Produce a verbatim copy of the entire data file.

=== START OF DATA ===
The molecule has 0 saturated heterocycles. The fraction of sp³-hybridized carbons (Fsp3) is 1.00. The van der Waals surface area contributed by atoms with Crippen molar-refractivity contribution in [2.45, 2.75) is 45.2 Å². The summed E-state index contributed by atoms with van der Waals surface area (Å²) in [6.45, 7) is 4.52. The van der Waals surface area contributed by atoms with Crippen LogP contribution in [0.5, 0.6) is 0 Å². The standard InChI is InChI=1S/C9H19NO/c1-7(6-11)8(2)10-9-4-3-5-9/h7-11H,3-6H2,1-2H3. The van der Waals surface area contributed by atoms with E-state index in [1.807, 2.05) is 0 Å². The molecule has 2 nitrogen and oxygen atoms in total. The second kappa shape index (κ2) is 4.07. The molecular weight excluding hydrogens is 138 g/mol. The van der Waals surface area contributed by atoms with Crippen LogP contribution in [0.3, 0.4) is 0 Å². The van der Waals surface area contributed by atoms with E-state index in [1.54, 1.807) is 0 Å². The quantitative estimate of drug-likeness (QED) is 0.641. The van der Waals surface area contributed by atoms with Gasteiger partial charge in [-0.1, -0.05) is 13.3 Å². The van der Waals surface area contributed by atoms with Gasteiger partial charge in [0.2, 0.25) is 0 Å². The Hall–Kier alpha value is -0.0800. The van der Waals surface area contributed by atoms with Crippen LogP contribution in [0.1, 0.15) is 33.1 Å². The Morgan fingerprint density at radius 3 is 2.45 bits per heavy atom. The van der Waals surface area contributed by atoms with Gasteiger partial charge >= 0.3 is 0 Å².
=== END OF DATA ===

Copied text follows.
The molecule has 0 saturated heterocycles. The fraction of sp³-hybridized carbons (Fsp3) is 1.00. The van der Waals surface area contributed by atoms with Crippen molar-refractivity contribution in [2.45, 2.75) is 45.2 Å². The summed E-state index contributed by atoms with van der Waals surface area (Å²) in [6.45, 7) is 4.52. The van der Waals surface area contributed by atoms with Crippen LogP contribution in [0.5, 0.6) is 0 Å². The standard InChI is InChI=1S/C9H19NO/c1-7(6-11)8(2)10-9-4-3-5-9/h7-11H,3-6H2,1-2H3. The van der Waals surface area contributed by atoms with E-state index in [1.807, 2.05) is 0 Å². The molecule has 2 nitrogen and oxygen atoms in total. The second kappa shape index (κ2) is 4.07. The molecular weight excluding hydrogens is 138 g/mol. The van der Waals surface area contributed by atoms with Crippen LogP contribution in [0.3, 0.4) is 0 Å². The van der Waals surface area contributed by atoms with E-state index in [1.54, 1.807) is 0 Å². The quantitative estimate of drug-likeness (QED) is 0.641. The van der Waals surface area contributed by atoms with Gasteiger partial charge in [-0.1, -0.05) is 13.3 Å². The van der Waals surface area contributed by atoms with Gasteiger partial charge in [0.2, 0.25) is 0 Å². The Hall–Kier alpha value is -0.0800. The van der Waals surface area contributed by atoms with Crippen LogP contribution in [0.1, 0.15) is 33.1 Å². The Morgan fingerprint density at radius 3 is 2.45 bits per heavy atom. The van der Waals surface area contributed by atoms with Gasteiger partial charge >= 0.3 is 0 Å².